Treasures in Heaven


rusty car

Low mileage, one owner!

“Do not lay up for yourselves treasures on earth, where moth and rust destroy and where thieves break in and steal; “but lay up for yourselves treasures in heaven, where neither moth nor rust destroys and where thieves do not break in and steal. “For where your treasure is, there your heart will be also. (Mat 6:19-21 NKJ)


 Blessed be the God and Father of our Lord Jesus Christ, who according to His abundant mercy has begotten us again to a living hope through the resurrection of Jesus Christ from the dead, to an inheritance incorruptible and undefiled and that does not fade away, reserved in heaven for you,  (1Pe 1:3-4 NKJ)

 I remember a chorus that we used to sing in church many years ago, “Turn your eyes upon Jesus, Look full in His wonderful face, for and the things of earth will grow strangely dim, In the light of His glory and grace.”  The more we mature as Christians, the greater our desire should be for the things of God, in fact, the material possessions of the world should pale into insignificance in comparison.  So why are some Christians more concerned with a heavenly mansion (a poor translation for a Greek word that translates space/room for everyone) and streets of gold, than the desire to be in God’s presence? The Devil knows, however, if he can just get us to turn our heads away from the Lord and onto that new car, bigger house, a better job, and more money, he knows that the heart will follow.  So to justify our actions, we’ve developed a theology of prosperity.  If I give 10% God will give me a return on my investment.  If I pray for that bigger car, better house, more money, God will supply all my WANTS according to his riches in glory—somehow I don’t think so. The focus of the Lord’s Prayer was that ‘Our Father’ will supply all you have need of.  The blessing he bestows on us come from our obedience and his love. The world, on the other hand, will just tempt you with unobtainable wants.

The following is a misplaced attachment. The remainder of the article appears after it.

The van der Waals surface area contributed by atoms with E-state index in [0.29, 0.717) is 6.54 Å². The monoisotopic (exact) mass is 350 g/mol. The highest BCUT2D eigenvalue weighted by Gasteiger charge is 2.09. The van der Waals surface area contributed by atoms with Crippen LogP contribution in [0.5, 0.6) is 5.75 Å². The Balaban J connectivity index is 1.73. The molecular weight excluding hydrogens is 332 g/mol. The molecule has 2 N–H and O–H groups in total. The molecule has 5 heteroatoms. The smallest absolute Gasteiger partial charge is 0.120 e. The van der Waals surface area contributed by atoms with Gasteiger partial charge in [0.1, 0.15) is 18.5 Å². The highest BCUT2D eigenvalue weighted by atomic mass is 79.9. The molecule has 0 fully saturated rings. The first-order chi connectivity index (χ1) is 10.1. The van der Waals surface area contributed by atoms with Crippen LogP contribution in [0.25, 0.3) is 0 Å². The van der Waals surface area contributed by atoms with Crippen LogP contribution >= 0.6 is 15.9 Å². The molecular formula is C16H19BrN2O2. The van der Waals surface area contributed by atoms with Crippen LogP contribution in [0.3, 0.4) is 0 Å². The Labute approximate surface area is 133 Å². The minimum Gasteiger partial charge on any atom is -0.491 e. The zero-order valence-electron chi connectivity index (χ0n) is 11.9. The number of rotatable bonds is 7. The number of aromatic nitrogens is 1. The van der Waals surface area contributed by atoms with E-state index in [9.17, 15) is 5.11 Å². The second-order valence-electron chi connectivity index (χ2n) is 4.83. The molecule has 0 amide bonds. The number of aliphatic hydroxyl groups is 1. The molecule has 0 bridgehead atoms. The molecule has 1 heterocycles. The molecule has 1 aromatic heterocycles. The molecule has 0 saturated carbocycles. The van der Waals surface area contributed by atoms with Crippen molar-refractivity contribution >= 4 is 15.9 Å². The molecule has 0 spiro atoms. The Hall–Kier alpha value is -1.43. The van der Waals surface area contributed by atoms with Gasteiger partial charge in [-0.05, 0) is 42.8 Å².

When I was a child, Vauxhall Motors brought out a vehicle called a Cresta.  It was flashy, covered in chrome and impressive.  If you bought one of these cars, you soon found out that your investment was nothing more than a rust bucket.  Cars can rust, houses can go into recession, and 401K’s can vanish overnight, but God is always sure and true.

 This world has nothing to offer us; we’re only here for one season, we want to set our hearts on the things above where we will be spending eternity.

About Terry Threadwell

Dr. Terry Threadwell has thirty five years ministry experience. Author, educator and Director of the Institute of Progressive Pentecostal Studies.
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